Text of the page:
from the world's big
Jaron Lanier: Why Facebook Isn't Free
Internet pioneer Jaron Lanier argues that free technologies like Facebook come with a hidden and heavy cost – the livelihoods of their consumers.
What’s the Big Idea?
Facebook shares start trading today, at a price that will value the company at close to $100 billion, or roughly the 2011 GDP of Sudan. The difference between this and other comparably enormous initial public offerings is that Facebook's product, or service, is free. Its business model is based on the value to advertisers of the rich data its users provide by sharing their changing interests and relationship networks in real time.
The "big data" that Facebook and other networks gather is especially valuable because of its level of detail. It goes far deeper than registration demographics: geography, age, gender, education - enabling marketers to target you, the consumer, based on up-to-the moment details like your favorite music, what shoes you bought last week, or your shifting political opinions.
Jaron Lanier, a virtual reality pioneer (widely credited with inventing the term 'virtual reality'), musician, author of You Are Not A Gadget, and vocal opponent of what he sees as the widespread social conformity and economic unsustainability of Web 2.0, sees a hidden cost in the "free" services of the social web.
Video: Jaron Lanier wants to see new technologies creating jobs and wealth, rather than undermining them.
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The team caught a glimpse of a process that takes 18,000,000,000,000,000,000,000 years.
- In Italy, a team of scientists is using a highly sophisticated detector to hunt for dark matter.
- The team observed an ultra-rare particle interaction that reveals the half-life of a xenon-124 atom to be 18 sextillion years.
- The half-life of a process is how long it takes for half of the radioactive nuclei present in a sample to decay.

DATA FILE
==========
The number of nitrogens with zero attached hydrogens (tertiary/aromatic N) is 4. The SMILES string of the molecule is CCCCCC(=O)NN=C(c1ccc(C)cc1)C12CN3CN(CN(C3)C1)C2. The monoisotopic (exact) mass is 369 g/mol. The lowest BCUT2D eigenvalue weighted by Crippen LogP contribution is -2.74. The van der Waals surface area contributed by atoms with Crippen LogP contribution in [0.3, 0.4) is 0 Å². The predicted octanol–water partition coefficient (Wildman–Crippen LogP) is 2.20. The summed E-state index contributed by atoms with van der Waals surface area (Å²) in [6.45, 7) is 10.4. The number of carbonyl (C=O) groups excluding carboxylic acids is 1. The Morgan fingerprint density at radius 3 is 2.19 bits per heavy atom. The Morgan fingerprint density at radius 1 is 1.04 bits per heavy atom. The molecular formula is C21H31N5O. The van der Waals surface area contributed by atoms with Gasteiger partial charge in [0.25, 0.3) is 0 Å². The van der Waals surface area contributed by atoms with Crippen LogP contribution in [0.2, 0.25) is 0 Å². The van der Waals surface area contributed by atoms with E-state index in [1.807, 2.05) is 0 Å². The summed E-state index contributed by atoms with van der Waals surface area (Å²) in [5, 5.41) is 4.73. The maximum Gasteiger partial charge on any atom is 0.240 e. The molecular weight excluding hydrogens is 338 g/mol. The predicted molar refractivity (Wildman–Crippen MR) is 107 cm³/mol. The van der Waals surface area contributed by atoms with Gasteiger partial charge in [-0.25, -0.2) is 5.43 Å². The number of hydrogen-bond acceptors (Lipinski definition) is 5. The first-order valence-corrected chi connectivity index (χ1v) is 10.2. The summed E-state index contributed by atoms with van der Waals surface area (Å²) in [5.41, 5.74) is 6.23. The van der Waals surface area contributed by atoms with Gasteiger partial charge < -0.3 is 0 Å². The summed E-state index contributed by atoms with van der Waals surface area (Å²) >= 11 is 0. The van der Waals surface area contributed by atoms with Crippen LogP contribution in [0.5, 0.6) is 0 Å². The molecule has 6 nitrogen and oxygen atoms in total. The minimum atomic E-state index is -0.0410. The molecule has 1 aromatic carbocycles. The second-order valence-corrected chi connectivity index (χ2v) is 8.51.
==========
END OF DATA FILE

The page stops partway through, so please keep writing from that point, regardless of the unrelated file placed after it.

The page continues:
What we know about black holes is both fascinating and scary.
- When it comes to black holes, science simultaneously knows so much and so little, which is why they are so fascinating. Focusing on what we do know, this group of astronomers, educators, and physicists share some of the most incredible facts about the powerful and mysterious objects.
- A black hole is so massive that light (and anything else it swallows) can't escape, says Bill Nye. You can't see a black hole, theoretical physicists Michio Kaku and Christophe Galfard explain, because it is too dark. What you can see, however, is the distortion of light around it caused by its extreme gravity.
- Explaining one unsettling concept from astrophysics called spaghettification, astronomer Michelle Thaller says that "If you got close to a black hole there would be tides over your body that small that would rip you apart into basically a strand of spaghetti that would fall down the black hole."
A new study looks at what would happen to human language on a long journey to other star systems.
- A new study proposes that language could change dramatically on long space voyages.
- Spacefaring people might lose the ability to understand the people of Earth.
- This scenario is of particular concern for potential "generation ships".